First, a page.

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Justice & mercy

Crime | When a repentant man goes free for another man's murder, how do survivors cope?

Issue: "Who's laughing now?," April 8, 2006

Sunday, March 26: Another brilliant day in Newport Beach, Calif. Edward Stephenson, 77, rose from bed, shuffled outside, stooped in the driveway to retrieve the morning paper. He carried the paper back inside, fed his toy poodle, poured a bowl of cereal, scanned the headlines.

All the while, Mr. Stephenson also did what he's done every day for more than 20 years: He tried not to think about James Tramel.

Four hundred miles north, Rev. James Tramel snapped on his clerical collar, donned his vestments, and prepared for a milestone morning. Ordained as an Episcopal priest in 2005, on March 26 he presided for the first time over a worship service at the Church of the Good Shepherd in Berkeley. As he does every day, Mr. Tramel also prayed for Edward Stephenson. Mr. Stephenson's son, Michael, has been dead for over 20 years. And Mr. Tramel helped to kill him.

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In 1986, Mr. Tramel, then 17, was convicted of second-degree murder in connection with the stabbing death of Michael Stephenson, 29, a vicious "thrill kill" that outraged the residents of the seaside enclave of Santa Barbara. Mr. Tramel spent 20 years in prison, where he grew from a boy to a man, claimed Christ as savior, and became the first inmate ever ordained as an Episcopal priest while incarcerated.

Over the passionate objections of the Stephenson family, Mr. Tramel was paroled March 19. He walked out of Solano State Prison and headed straight to a new job as assistant pastor at the Church of the Good Shepherd. As he stepped into freedom, news cameras rolled and print reporters scribbled furiously about the earnest, soft-spoken, and apparently repentant murderer who had turned his life around.

Reporters also interviewed Edward Stephenson, who reminded them that his son, Michael, was the wholly innocent victim of a brutal crime, and wondered aloud about a justice system that allows someone to kill and then go free. "Even if [Mr. Tramel] is redeemed, there are plenty of people in prison he could help," Mr. Stephenson told WORLD. "Tramel should preach from behind bars."

In the case of Michael Stephenson and James Tramel, social and religious ideals collide in a perfect storm of sin, pain, and justice: Repentance versus consequences. Justice versus grace. Righteous anger versus guilt-stained joy. And hanging over it all, the tragic truth that while redemption is always a possibility, restitution is not.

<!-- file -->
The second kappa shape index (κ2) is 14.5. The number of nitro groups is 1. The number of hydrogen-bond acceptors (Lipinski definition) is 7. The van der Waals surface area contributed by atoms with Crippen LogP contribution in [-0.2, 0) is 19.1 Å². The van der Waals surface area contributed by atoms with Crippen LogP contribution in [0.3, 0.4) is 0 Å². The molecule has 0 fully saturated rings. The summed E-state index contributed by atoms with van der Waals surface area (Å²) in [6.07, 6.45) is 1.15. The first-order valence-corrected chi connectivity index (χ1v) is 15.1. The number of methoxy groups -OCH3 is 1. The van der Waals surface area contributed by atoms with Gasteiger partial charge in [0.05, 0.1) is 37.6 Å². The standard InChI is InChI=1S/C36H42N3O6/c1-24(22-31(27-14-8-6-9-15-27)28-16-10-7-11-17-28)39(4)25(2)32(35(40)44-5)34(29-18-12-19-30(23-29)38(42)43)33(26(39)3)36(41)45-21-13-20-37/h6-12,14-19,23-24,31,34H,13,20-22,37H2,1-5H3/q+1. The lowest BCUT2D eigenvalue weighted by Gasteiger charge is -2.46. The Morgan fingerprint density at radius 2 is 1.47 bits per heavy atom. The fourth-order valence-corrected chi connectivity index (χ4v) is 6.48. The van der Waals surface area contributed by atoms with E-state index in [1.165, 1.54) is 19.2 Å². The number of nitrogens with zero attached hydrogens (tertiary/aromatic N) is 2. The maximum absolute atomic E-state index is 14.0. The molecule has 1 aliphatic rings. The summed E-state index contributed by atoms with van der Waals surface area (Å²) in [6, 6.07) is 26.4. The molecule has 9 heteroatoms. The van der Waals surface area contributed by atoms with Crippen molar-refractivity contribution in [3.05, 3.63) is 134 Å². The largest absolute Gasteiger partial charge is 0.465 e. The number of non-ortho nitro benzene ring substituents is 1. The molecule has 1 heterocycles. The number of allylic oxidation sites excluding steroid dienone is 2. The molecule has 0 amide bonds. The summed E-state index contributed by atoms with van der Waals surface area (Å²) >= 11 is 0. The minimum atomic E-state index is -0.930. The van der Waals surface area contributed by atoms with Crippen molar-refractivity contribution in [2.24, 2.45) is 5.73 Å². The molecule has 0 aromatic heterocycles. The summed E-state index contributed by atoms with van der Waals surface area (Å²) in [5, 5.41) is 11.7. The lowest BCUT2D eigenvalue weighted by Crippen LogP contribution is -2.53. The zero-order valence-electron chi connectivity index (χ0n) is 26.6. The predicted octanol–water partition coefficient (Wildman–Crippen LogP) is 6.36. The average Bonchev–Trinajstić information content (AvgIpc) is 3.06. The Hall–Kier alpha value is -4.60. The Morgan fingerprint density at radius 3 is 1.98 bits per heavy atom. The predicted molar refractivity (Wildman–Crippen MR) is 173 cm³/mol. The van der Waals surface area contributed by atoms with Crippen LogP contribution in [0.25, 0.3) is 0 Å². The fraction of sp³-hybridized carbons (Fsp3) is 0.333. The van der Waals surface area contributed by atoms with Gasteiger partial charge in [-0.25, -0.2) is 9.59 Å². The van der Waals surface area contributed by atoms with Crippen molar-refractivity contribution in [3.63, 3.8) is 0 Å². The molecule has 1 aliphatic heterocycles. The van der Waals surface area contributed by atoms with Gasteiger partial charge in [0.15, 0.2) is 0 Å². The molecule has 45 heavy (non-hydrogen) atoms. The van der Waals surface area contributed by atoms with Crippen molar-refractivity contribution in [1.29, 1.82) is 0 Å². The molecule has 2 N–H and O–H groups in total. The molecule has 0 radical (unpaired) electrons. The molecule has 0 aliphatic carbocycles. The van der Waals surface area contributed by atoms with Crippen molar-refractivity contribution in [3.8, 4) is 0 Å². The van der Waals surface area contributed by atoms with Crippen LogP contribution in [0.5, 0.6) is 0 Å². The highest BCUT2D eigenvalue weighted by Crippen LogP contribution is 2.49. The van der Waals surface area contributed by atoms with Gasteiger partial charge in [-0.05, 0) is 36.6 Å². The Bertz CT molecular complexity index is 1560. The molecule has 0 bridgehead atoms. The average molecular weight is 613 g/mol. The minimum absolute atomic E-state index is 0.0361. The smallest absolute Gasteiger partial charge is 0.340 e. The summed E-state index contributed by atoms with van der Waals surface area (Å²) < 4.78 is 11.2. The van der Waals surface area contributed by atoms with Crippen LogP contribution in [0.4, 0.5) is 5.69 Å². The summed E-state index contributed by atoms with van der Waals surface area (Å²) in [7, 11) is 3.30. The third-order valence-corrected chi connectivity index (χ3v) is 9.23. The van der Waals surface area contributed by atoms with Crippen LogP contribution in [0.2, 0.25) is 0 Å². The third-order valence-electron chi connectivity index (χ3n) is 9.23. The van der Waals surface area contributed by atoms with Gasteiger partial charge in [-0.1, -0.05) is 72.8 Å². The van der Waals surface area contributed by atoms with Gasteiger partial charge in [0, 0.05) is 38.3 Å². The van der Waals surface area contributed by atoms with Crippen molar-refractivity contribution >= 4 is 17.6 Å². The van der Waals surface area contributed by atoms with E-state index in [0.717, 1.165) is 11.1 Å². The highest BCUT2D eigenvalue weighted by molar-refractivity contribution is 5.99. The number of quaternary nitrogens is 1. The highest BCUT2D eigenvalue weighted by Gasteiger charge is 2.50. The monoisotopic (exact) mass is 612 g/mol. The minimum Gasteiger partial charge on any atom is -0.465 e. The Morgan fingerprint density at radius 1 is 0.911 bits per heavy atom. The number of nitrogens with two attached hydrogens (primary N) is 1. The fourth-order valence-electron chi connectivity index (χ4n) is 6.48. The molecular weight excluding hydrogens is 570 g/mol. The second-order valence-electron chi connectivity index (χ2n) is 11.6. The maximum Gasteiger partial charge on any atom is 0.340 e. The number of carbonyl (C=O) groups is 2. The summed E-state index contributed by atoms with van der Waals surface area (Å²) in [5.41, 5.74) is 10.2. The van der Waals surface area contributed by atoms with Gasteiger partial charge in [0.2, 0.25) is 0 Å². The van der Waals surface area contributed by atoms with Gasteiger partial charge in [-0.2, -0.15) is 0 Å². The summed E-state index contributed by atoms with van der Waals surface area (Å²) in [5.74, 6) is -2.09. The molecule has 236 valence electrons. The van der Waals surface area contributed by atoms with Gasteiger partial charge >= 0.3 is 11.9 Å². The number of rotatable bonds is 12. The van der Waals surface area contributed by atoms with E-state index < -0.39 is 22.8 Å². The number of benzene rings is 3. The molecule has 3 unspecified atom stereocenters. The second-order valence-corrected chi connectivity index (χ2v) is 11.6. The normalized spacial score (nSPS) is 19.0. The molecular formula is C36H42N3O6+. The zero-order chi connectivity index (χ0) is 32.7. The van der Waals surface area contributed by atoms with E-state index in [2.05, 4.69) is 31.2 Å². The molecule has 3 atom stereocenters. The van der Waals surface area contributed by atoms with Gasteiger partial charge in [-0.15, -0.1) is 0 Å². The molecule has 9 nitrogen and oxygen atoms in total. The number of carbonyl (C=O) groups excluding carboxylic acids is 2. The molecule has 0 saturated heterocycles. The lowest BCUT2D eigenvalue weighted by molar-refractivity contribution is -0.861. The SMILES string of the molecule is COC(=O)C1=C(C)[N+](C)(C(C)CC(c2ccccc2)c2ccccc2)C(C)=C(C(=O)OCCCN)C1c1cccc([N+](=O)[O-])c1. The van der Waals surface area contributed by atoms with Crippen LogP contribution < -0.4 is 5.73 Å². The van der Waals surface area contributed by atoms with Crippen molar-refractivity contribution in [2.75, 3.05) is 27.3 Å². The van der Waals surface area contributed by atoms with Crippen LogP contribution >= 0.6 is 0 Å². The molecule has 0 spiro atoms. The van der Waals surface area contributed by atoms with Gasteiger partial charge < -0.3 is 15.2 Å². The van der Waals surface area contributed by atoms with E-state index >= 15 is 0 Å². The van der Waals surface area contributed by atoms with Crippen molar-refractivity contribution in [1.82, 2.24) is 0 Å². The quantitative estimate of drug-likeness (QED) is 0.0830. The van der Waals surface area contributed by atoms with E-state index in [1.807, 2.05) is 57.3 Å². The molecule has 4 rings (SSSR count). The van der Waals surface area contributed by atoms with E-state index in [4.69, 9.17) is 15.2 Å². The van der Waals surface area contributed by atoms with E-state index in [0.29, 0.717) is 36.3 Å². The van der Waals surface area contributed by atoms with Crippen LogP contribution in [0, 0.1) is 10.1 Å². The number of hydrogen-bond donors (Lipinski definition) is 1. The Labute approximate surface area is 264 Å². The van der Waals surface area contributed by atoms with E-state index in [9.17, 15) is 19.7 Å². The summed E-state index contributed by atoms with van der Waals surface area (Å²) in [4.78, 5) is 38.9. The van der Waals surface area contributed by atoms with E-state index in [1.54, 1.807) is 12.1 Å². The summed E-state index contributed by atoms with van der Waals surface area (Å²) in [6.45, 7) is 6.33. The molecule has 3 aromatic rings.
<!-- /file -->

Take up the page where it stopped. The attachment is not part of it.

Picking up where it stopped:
In 1985, James Tramel and David Kurtzman, both 17, were students at Northwestern Preparatory School, a military school in Santa Barbara. After some Northwestern kids clashed with the City Rockers, a Latino gang, a young, brash Mr. Tramel organized a vigilante crew bent on revenge.

He told Mr. Kurtzman and another classmate to buy dark clothing, ropes, and materials to make sodium bombs. He also taught the others how to use a knife offensively and defensively. Then they went hunting for the City Rockers.

Mr. Tramel carried Mr. Kurtzman's 6-inch knife off campus, and later that night he gave it to Mr. Kurtzman. The boys never found the Latino gang, but about 1 a.m., while walking through a city park, they heard music floating up from a gazebo. Investigating, they found Michael Stephenson.

Press accounts described Michael as a "transient," but his family says he was on a backpacking trip and had stopped in Santa Barbara to see an old friend. Messrs. Tramel and Kurtzman found Michael in the gazebo, bunked down in a sleeping bag.

What happened next is in dispute. Press accounts and Mr. Tramel say he had his back to Michael, talking to him about the weather, when he heard the victim say, "No, my friend."

"Michael was on his hands and knees," Mr. Tramel wrote in a 2005 account of the crime, "and Kurtzman was leaning over him. . . . I saw the knife in Kurtzman's hand, and before I could say or do anything, I saw Kurtzman cut Michael's throat. . . . I gasped, 'Dave, stop!' Kurtzman looked up at me with a crazed look in his eyes, and he was trembling."

Gov. Arnold Schwarzenegger, in a letter that reversed parole granted to Mr. Tramel in 2004, added other disputed details: that "Mr. Tramel told Mr. Kurtzman that the man [Michael Stephenson] was one of the gang members they were looking for"; that Mr. Tramel returned to the dorm and bragged to other students that they had "bagged a Mexican"; that Mr. Tramel wagered one of them $50 that his story was true.

Mr. Tramel denies telling Mr. Kurtzman that Michael was one of the gang members. He also denies bragging about the murder to other students. But he told WORLD he does not dispute the bottom line. "He was the one that started this whole thing," Edward Stephenson said. "It was his idea, his follow-through, his everything. When he had a chance to stop it, he let things go on."

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